Harmony

The Harmony function allows you to add to any (and every, if desired) of the L/R voices other automatically generated notes, in addition to (and/or in place of) the ones actually played. The added notes, to sound less prominent or even subtle, can have an optionally lower volume.

The automatically added notes can be at fixed intervals with the root (= actually played) note, or at intervals dependent on the played chord driving the auto accompaniment. In this case they will dynamically change with your left hand chord, even if you keep fixed the root note (= it is continually harmonized against a changing chords progression).

Some “black magic” behind the scenes will automatically coalesce the ever changing harmonized notes with the ones already in place, so that the final result is quite similar to an human written score, and hence perfectly credible.

The net result is a fully configurable enriched sound, that would be impossible to play by a single player. The obtained result can be as subtle or as bold as you desire, ranging from a fuller strings pad to a screaming big-band jazz quartet.

The factory OTSes of the builtin styles give some good examples. Here, to be as general as possible, the harmony function is used sparingly and on the “subtle side”. But you can tweak it and make it very prominent.

Harmony and lead voices panel

  1. Select a L/R voice for which you want to view/edit the harmony settings. The harmony bar (above the four L/R voice displays) is shown/updated.
  2. Select which harmony type to apply (see later).
  3. Choose how many and which harmony notes to add (the pitch goes down moving from “1” to “3”).
  4. Set the volume of these added harmony notes relative to the actually played root note. What is actually varied is the midi velocity of the auto generated harmony notes; for most voices the main effect is the perceived volume (although usually also other parameters, such as filter cutoff and attack, are modified).
  5. Set if the root note (the note you actually pressed on the keyboard) must be played or not.

Harmony types

Harmony edit panel

  1. Clicking the Harmo Off button will select the Harmo Chord type. Right clicking (long pressing) the button will select the Harmo Fixed type.
  2. A single click on the button when an harmony type is selected (Chord or Fixed) will reset it to off. When harmony is off no further notes are added to those actually played.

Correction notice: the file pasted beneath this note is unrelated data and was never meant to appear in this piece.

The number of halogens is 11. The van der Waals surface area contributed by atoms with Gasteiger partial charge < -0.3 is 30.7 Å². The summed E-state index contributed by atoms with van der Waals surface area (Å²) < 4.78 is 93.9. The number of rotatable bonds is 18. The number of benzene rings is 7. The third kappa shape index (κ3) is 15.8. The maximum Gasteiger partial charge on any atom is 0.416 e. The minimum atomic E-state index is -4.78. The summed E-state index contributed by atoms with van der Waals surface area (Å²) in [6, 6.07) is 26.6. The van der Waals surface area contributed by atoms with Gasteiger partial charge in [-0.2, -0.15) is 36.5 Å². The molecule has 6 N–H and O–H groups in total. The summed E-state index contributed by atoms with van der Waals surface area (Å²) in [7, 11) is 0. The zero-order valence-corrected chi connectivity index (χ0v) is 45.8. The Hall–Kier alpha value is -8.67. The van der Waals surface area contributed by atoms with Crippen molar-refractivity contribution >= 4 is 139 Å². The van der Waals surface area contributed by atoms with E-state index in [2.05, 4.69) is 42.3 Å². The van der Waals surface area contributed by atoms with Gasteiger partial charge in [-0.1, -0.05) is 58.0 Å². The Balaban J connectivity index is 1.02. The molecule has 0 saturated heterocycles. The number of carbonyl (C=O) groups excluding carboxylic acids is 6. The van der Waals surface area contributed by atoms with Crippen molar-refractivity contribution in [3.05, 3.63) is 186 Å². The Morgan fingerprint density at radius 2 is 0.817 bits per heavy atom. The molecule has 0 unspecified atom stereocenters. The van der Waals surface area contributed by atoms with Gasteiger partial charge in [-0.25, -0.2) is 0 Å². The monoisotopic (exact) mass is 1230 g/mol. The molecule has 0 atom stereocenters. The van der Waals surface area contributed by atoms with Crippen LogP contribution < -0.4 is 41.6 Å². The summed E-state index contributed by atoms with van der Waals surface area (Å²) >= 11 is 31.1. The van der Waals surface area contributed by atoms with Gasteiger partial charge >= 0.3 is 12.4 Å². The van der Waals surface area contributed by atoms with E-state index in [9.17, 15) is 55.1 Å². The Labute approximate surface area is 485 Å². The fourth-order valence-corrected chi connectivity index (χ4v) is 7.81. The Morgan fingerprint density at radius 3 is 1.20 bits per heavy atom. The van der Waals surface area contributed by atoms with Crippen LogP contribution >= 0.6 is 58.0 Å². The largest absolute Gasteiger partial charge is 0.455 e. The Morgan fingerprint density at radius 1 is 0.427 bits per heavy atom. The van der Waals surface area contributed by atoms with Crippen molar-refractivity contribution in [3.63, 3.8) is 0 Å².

3. A Fixed harmony will add notes at fixed intervals with respect to the root note actually played. As shown on the harmony note buttons, you can add notes one octave above or below and a fifth below (i.e.: if you play a C, the added fifth is the G at its left).
  4. A Chord harmony will add notes that are dependent upon the chord actually played (on the left of the split point, and shown in the chord display). If no chord is played (or not recognized), or if the split point is off, no chord harmony notes are added.
  5. If you change the harmony type, or shut it off, the selected harmony notes (and root switch) remain unchanged. This allows you to quickly try different solutions with minimal button pushing. When harmony is off these added note buttons (and the root switch) will be simply ignored.
Complex harmonized instruments section

Every L/R voice can have its own indepenedent harmony settings. All the L/R voices can be configured as R (R1÷4). You can therefore build quartets of different instruments, each one playing possibly different harmonized notes.

Its extremely easy to find something good sounding:

  • Select an instrument for each of the R parts. You could try with randomly chosen reeds and/or brasses. You should consider to customize the voice (and other settings you are going to modify) so that you can later recall them without disrupting anything “global”.
  • Click to each one in turn, select Harmo Chord, and try to add some harmony notes. Possibly only one, and maybe disabling the root. Select different harmonized notes for different instruments.
  • Lower a little bit the volume of the added notes.
  • Pan the instruments in the stereo field. Add insert and/or system effects.

Reiterate these points at will. Save the result in an OTS slot.